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Addiction, Divorce, and Child Custody
by Chris Meuse

Addiction is everywhere and nowhere, write Diane Rae Davis and Katherine Wormer (Addiction Treatment). It is everywhere because addiction is among rich and poor, in all regions, all ethnic and social groups, and certainly in divorce and child custody suits. But it is also nowhere, as so many continue to hide these issues from public view, due to shame and stigma.

In this article, we focus on consumptive addiction—the physiological and psychological dependence on substances, such as alcohol or drugs—which millions of Americans misuse. According to a 2018 U.S. Substance Abuse and Mental Health Services Administration study, nearly eight percent of the U.S. population 18 and over have a substance use disorder (19.3 million people), with 14.4 million having an alcohol use disorder. Out of those identified with substance use disorders, about 9.2 million have both a substance abuse disorder and mental illness. These Americans suffer, but they also have families who suffer the often-serious consequences of living with these illnesses.

Severe substance-use disorder, generally called addiction, is a common cause for marital problems and dissolution. Excessive drinking and drug use adversely affect marital satisfaction and stability, especially in couples with differing views on or patterns of substance use. With alcohol use, specifically, there is also a dramatic increase in antisocial behavior and domestic violence. And a parents’ alcohol or drug problems not only predict higher marital conflict, but that higher marital conflict is associated with more ineffective parenting, which in turn is associated with higher child behavior problems.

Being able to identify characteristics of substance use disorder in clients and opposing parties can allow for a swifter response in addressing the family addiction. Substance use disorders have four main categories or identifiers: (1) impaired control: craving or strong urge to use the substance and a desire or failed attempts to cut down or control use; (2) social problems: substance use causes failure to complete tasks at work, school, or home, and social, work, or leisure activities are given up because of use; (3) risky use: substance use in risky settings and continued use despite known problems; and (4) effect/tolerance: need for larger amounts to get the same effect and withdrawal symptoms.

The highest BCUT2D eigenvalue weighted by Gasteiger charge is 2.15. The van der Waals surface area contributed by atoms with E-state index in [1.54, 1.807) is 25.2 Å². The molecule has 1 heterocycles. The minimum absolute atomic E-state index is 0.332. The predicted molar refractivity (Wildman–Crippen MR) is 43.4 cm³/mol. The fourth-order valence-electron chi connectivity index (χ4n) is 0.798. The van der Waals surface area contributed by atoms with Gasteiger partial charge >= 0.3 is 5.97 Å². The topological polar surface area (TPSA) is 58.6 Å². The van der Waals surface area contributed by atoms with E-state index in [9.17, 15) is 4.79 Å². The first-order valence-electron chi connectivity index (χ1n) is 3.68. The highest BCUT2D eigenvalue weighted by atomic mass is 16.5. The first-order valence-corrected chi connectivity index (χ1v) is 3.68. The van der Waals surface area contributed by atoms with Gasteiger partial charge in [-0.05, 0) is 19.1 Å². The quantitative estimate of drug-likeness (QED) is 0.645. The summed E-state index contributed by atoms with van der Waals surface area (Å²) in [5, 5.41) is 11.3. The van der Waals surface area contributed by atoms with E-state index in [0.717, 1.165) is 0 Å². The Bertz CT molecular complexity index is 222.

While treatment options have become more available, only a fraction of people with substance use disorders receive the help they need. Many suffering from addiction require early, focused treatment to detoxify and acquire skills to initiate their path to recovery. However, focused treatment is only a short-term solution. For many, long-term recovery requires ongoing work and peer support.

Knowing successful recovery requires long-term maintenance, family law practitioners should approach cases involving addiction with a mindset towards lifetime recovery, instead of punishment. Attorneys should encourage families to build court orders and parenting plans that address the immediate needs of the addict and safety concerns of the family, while looking prospectively at continuing recovery goals and expansions of family roles as recovery progresses.

Jurisdictions around the country have developed specialty courts to address these issues. The first of such was developed in Miami, Florida in the late 1980s. Due to its effectiveness in reducing recidivism and recovery success rate, these specialty courts caught on, with Texas instituting its first in 1993. In Dallas County, the Legacy Family Specialty Court, presided over by Judge Jean Lee, has been established to address, in a non-adversarial way, a parent’s addiction issues. The Court provides a voluntary 18-month program involving an intensive, collaborative effort to support families with their recovery process.

Outside of the specialty courts, practitioners have a myriad of tools to address a litigant’s substance use disorder. In cases involving children, attorneys should try to design parenting plans that maintain parental contact, while protecting the child against any potential negative effects of the addiction. Orders should be tailored to the specific disorder, length of time needed for recovery and include fail-safes to address relapses (e.g., reversion to supervised possession, if a failed drug test occurs). Such plans could include regular drug and alcohol testing and evaluations, utilization of a monitoring device, supervised or limited access to the child, counseling, Alcoholics Anonymous attendance, etc. While a child’s safety and best interests are always paramount, parenting plans should offer identifiable goals for the parent with a substance use disorder to progress toward more normalized contact with their child if the stated recovery goals are met.

Because addiction is a family disease, lawyers should also encourage those affected by the addict to seek recovery help too. Al-Anon Family Groups, Nar-Anon, Alateen or Adult Children of Alcoholics provide group support for those affected by a loved one’s addiction. These programs can and should be considered a part of any plan addressing substance use disorders in family law.

Recovery requires long-term work by the addict. Knowing this, family lawyers should be sure to address not just the immediate needs of the family disease of addiction but the lifelong recovery process.

Chris Meuse is Board Certified in Family Law and a Shareholder at KoonsFuller, P.C. He can be reached at